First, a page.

A particle is in a state described by the wavefunction

\[\psi{(x)} =\left(\dfrac{2a}{π}\right)^{\frac{1}{4}} e^{−ax^2} \label{Ex1eq1}\]

where \(a\) is a constant and \(−∞≤ x ≤ ∞\). Verify that the value of the product \(∆p∆x\) is consistent with the predictions from the uncertainty principle (Equation \ref{3.8.8}).

**Solution**

Let's calculate the average of \(x\):

\[ \begin{align} \langle x\rangle &= \int ^\infty_{-\infty} \psi^{*}x \psi \,dx \nonumber \\ &= \int ^\infty_{-\infty}(2a/π)^\frac{1}{4} e^{−ax^2} x (2a/π)^\frac{1}{4} e^{−ax^2} \,dx \nonumber \\ &= \int ^\infty_{-\infty}x(2a/π)^\frac{1}{2} e^{−2ax^2}\,dx \nonumber \\ &= 0\nonumber \end{align} \nonumber \]

since the integrand is an odd function (an even function times an odd function is an odd function). This makes sense given that the gaussian wavefunction is symmetric around \(x=0\).

Let's calculate the average of \(x^2\):

\[ \begin{align} \langle x^2\rangle &= \int ^\infty_{-\infty} \psi^{*}{x^2}\psi \,dx \nonumber \\ &= \int ^\infty_{-\infty}(2a/π)^\frac{1}{4} e^{−ax^2} (x^2) (2a/π)^\frac{1}{4} e^{−ax^2} \, dx \nonumber \\ &= \int ^\infty_{-\infty}x^2(2a/π)^\frac{1}{2} e^{−2ax^2} \, dx \nonumber \\ & =\frac{1}{4a} \nonumber \end{align} \nonumber\]

Let's calculate the average in \(p\):

\[ \begin{align} \langle p\rangle &= \int ^\infty_{-\infty} \psi^{*} p \psi \,dx \nonumber \\ &= \int ^\infty_{-\infty} \left(\dfrac{2a}{π}\right)^{\frac{1}{4}} e^{−ax^2} -i\hbar \frac{d}{dx} \left(\dfrac{2a}{π}\right)^{\frac{1}{4}} e^{−ax^2} \,dx \nonumber \\ &= \int ^\infty_{-\infty} \left(\dfrac{2a}{π}\right)^{\frac{1}{4}} e^{−ax^2} (- i \hbar ) \left(\dfrac{2a}{π}\right)^{\frac{1}{4}} e^{−ax^2} (-2ax)\,dx \nonumber \\ &=0 \nonumber \end{align} \nonumber\]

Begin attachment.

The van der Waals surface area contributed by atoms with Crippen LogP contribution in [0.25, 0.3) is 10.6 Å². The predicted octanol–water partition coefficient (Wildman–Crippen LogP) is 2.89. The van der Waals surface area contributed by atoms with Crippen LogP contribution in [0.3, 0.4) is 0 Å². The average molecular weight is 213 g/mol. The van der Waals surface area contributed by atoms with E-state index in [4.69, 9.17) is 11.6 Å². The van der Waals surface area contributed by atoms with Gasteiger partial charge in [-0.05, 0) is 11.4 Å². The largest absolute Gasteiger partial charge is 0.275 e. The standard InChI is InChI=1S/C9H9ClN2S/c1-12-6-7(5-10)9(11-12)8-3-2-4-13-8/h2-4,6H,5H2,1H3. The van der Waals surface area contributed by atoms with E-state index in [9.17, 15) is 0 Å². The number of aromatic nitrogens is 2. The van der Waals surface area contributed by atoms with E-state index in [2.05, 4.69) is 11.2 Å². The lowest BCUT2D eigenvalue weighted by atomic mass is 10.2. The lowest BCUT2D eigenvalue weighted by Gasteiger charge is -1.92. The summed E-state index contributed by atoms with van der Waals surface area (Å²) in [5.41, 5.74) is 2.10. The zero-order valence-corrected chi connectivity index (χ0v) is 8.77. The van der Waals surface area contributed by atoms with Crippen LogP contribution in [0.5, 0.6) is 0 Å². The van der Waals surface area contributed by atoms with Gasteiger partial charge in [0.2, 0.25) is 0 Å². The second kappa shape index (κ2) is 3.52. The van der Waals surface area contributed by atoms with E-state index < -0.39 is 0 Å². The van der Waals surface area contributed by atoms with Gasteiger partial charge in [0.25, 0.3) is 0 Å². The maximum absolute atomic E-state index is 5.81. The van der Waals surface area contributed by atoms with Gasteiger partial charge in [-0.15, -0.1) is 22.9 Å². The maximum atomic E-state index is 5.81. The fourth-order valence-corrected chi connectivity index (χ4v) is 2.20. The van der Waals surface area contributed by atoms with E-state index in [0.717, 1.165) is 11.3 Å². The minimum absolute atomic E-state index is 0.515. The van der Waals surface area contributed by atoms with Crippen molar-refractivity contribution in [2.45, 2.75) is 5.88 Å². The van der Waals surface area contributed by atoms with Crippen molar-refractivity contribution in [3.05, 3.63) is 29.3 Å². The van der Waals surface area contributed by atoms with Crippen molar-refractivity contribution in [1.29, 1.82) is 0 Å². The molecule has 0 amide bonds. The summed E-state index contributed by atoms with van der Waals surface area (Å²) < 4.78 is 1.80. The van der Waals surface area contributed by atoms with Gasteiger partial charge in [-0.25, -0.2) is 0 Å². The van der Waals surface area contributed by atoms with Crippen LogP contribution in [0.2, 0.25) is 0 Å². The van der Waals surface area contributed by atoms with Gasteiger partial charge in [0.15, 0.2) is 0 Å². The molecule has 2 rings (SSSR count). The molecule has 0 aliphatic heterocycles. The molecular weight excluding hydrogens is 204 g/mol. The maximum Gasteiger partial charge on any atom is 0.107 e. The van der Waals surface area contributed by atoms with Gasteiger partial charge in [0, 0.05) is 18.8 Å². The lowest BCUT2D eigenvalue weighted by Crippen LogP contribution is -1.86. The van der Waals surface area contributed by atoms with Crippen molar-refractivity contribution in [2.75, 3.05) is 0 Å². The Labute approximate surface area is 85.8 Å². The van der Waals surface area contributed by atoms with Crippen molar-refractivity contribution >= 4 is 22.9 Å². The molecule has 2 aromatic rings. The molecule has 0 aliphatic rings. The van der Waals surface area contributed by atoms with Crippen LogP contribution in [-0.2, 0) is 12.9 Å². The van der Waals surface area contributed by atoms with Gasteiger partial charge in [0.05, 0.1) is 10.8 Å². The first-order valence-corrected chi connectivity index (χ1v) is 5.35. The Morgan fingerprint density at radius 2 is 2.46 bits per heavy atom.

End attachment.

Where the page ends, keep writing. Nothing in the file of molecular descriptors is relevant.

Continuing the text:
since the integrand is an odd function.

Let's calculate the average of \(p^2\):

\[ \begin{align} \langle p^2\rangle &= \int ^\infty_{-\infty} \psi^{*}{p^2} \psi dx \nonumber \\ &= -\hbar^2 \left(\dfrac{2a}{\pi}\right) ^{1/2} \int_{-\infty}^{\infty} 2a(a x^2 - 1) e^{- 2a x^2} dx \nonumber \\ &= -4\hbar^2 a^2 \left(\dfrac{2a}{\pi}\right) ^{1/2} \int_{0}^{\infty} x^2 e^{- 2a x^2} dx + 4\hbar^2 a \left(\dfrac{2a}{\pi}\right)^{1/2} \int_{0}^{\infty} e^{- 2a x^2} dx \nonumber \\ &= a\hbar^2 \nonumber \end{align} \nonumber \]

We use Equation \ref{3.8.1} to check on the uncertainty

\[ \begin{align*} \Delta{x^2} &= \langle x^2 \rangle - \langle x \rangle^2 = \dfrac{1}{4a} - 0 \\[4pt] \Delta{x} &= \sqrt{\Delta{x^2}} = \dfrac{1}{2\sqrt{a}}\\[4pt] \Delta{p^2} &= \langle p^2 \rangle - \langle p \rangle^2 = a\hbar^2 - 0 \\[4pt] \Delta{p} &= \sqrt{\Delta{p^2}} = \hbar \sqrt{a} \end{align*}\]

Finally we have

\[\Delta{p}\Delta{x} = \left(\dfrac{1}{2\sqrt{a}}\right) (\hbar \sqrt{a}) = \dfrac{\hbar}{2} \nonumber \]

Not only does the Heisenburg uncertainly principle hold (Equation \ref{3.8.8}), but the equality is established for this wavefunction. This is because the Gaussian wavefunction (Equation \ref{Ex1eq1}) is special as discussed later.

Exercise \(\PageIndex{1}\)

A particle is in a state described by the ground state wavefunction of a particle in a box

\[\psi = \left(\dfrac{2}{L}\right)^{1/2}\sin \left(\dfrac{\pi x}{L}\right)\]

where \(L\) is the length of the box and \(0≤ x ≤ L\). Verify that the value of the product \(∆p∆x\) is consistent with the predictions from the uncertainty principle (Equation \ref{3.8.8}).

The uncertainty principle is a consequence of the wave property of matter. A wave has some finite extent in space and generally is not localized at a point. Consequently there usually is significant uncertainty in the position of a quantum particle in space.

## Contributors and Attributions

David M. Hanson, Erica Harvey, Robert Sweeney, Theresa Julia Zielinski ("Quantum States of Atoms and Molecules")